Not everyone is convinced shrinking dealer supply is the main reason bearish options have gotten more expensive. While measures of overall market turbulence such as the Chicago Board Options Exchange Volatility Index are hovering below their historical averages, equities have had a rougher ride in 2015.

The S&P 500, which never went more than three days without a gain in 2014, has twice fallen five straight times since the beginning of this year. Average daily S&P 500 moves have widened 50 percent from last year and shares tumbled 3 percent or more over four different stretches in the first quarter.

Nervousness Increases

Nervousness in the market is growing as investors try to figure out when the Federal Reserve will raise interest rates, according to Barclays Plc’s Maneesh Deshpande. That’s the primary reason for higher hedging costs, he said.

“Increased bank regulations have probably resulted in tighter risk limits,” Deshpande, head of equity derivatives strategies at Barclays, said by phone April 7. “So it appears logical that it is one of the reasons skew is high. However, based on data, that does not appear to be the only explanation.”

Shifts in market-making are part of the process of risk reassessment that was forced on banks by laws aimed at curbing excesses that led to the 2008 financial crisis, according to Karen Shaw Petrou, managing partner of Washington-based research firm Federal Financial Analytics Inc.

“Certainly everyone benefits from a safer financial system, but no one likes higher prices,” she said by phone April 9. “All of the biggest banks are spending enormous amounts of time optimizing capital and each choose to do so in different ways.”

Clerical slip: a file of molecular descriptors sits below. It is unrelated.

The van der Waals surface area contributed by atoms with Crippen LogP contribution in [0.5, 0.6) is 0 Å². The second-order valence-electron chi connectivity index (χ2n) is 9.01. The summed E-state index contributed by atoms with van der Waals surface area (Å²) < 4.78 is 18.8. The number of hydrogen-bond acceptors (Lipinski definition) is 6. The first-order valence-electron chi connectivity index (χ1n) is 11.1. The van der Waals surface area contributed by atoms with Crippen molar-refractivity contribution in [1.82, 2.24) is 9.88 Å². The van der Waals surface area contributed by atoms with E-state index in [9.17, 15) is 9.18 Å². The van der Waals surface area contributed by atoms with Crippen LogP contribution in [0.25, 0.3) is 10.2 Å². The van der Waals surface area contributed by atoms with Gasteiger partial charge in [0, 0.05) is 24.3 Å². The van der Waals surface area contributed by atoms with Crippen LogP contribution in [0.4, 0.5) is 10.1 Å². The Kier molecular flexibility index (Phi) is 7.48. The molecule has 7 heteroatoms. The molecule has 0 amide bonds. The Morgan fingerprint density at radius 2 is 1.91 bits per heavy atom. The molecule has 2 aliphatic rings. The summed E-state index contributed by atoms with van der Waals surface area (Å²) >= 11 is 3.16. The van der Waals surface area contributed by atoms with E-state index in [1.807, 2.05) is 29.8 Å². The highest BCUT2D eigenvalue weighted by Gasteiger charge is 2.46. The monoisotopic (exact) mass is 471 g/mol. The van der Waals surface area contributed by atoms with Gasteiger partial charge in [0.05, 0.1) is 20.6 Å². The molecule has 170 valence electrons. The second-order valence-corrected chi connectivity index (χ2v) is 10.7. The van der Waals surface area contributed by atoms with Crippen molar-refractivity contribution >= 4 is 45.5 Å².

Shoulder Tap

Getting a handle on how large a business options are for investment banks is an imprecise science because they don’t break out the results separately. Revenue from the derivatives businesses at the 10 largest banks globally made up about 38 percent of their equities revenue last year, according to a February report from Coalition Ltd., a London-based research firm.

The Fed examined how the biggest U.S. banks’ trading units, including equity derivatives, would handle a market shock in annual stress tests that were completed last month. The annual inspections are the cornerstone of the U.S. central bank’s efforts to prevent a repeat of the 2008 financial crisis and to gauge the ability of banks to withstand economic turmoil.

The tests, including the Comprehensive Capital Analysis Review, have constrained dealer supply at equity derivatives businesses, according to Krag “Buzz” Gregory, an equity derivatives strategist at Goldman Sachs Group Inc. Larger banks have become reluctant to hold short positions generated from selling hedges to clients, he said.

“The Federal Reserve checks all of your trading books on a given day and they say ‘what’s the risk ?’” Gregory said at a CBOE Holdings Inc. conference in Carlsbad, California, on March

6. “The last thing you want to do is sell $5 billion in downside puts the day they tap you on the shoulder. This is having an impact in pushing skew up.”

Before it's here, it's on the Bloomberg Terminal. LEARN MORE